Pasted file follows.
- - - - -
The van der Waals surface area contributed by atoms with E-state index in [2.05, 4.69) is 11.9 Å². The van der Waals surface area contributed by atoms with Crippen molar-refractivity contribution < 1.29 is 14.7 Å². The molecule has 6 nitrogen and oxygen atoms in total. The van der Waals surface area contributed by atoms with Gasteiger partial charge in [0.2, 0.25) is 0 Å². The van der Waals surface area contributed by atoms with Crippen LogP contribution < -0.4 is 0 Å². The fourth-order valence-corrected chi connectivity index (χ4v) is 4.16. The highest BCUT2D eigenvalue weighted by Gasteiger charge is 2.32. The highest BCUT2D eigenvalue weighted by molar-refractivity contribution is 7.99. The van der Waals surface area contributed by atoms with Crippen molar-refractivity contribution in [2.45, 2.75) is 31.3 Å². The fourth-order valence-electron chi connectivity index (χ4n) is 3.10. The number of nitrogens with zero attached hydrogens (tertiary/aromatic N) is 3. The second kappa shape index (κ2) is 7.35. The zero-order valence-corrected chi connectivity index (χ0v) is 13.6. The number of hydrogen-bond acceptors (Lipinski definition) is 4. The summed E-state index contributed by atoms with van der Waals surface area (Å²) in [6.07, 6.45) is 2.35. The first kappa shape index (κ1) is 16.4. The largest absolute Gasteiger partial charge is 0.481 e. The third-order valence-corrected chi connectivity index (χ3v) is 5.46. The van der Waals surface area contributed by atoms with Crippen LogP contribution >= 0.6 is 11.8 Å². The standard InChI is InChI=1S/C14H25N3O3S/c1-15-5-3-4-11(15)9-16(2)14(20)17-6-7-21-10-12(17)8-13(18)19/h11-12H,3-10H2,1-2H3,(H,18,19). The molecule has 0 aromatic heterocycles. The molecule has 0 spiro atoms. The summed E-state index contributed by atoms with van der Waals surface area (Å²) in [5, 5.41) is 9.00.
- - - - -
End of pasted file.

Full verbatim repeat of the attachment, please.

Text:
The van der Waals surface area contributed by atoms with E-state index in [2.05, 4.69) is 11.9 Å². The van der Waals surface area contributed by atoms with Crippen molar-refractivity contribution < 1.29 is 14.7 Å². The molecule has 6 nitrogen and oxygen atoms in total. The van der Waals surface area contributed by atoms with Gasteiger partial charge in [0.2, 0.25) is 0 Å². The van der Waals surface area contributed by atoms with Crippen LogP contribution < -0.4 is 0 Å². The fourth-order valence-corrected chi connectivity index (χ4v) is 4.16. The highest BCUT2D eigenvalue weighted by Gasteiger charge is 2.32. The highest BCUT2D eigenvalue weighted by molar-refractivity contribution is 7.99. The van der Waals surface area contributed by atoms with Crippen molar-refractivity contribution in [2.45, 2.75) is 31.3 Å². The fourth-order valence-electron chi connectivity index (χ4n) is 3.10. The number of nitrogens with zero attached hydrogens (tertiary/aromatic N) is 3. The second kappa shape index (κ2) is 7.35. The zero-order valence-corrected chi connectivity index (χ0v) is 13.6. The number of hydrogen-bond acceptors (Lipinski definition) is 4. The summed E-state index contributed by atoms with van der Waals surface area (Å²) in [6.07, 6.45) is 2.35. The first kappa shape index (κ1) is 16.4. The largest absolute Gasteiger partial charge is 0.481 e. The third-order valence-corrected chi connectivity index (χ3v) is 5.46. The van der Waals surface area contributed by atoms with Crippen LogP contribution >= 0.6 is 11.8 Å². The standard InChI is InChI=1S/C14H25N3O3S/c1-15-5-3-4-11(15)9-16(2)14(20)17-6-7-21-10-12(17)8-13(18)19/h11-12H,3-10H2,1-2H3,(H,18,19). The molecule has 0 aromatic heterocycles. The molecule has 0 spiro atoms. The summed E-state index contributed by atoms with van der Waals surface area (Å²) in [5, 5.41) is 9.00.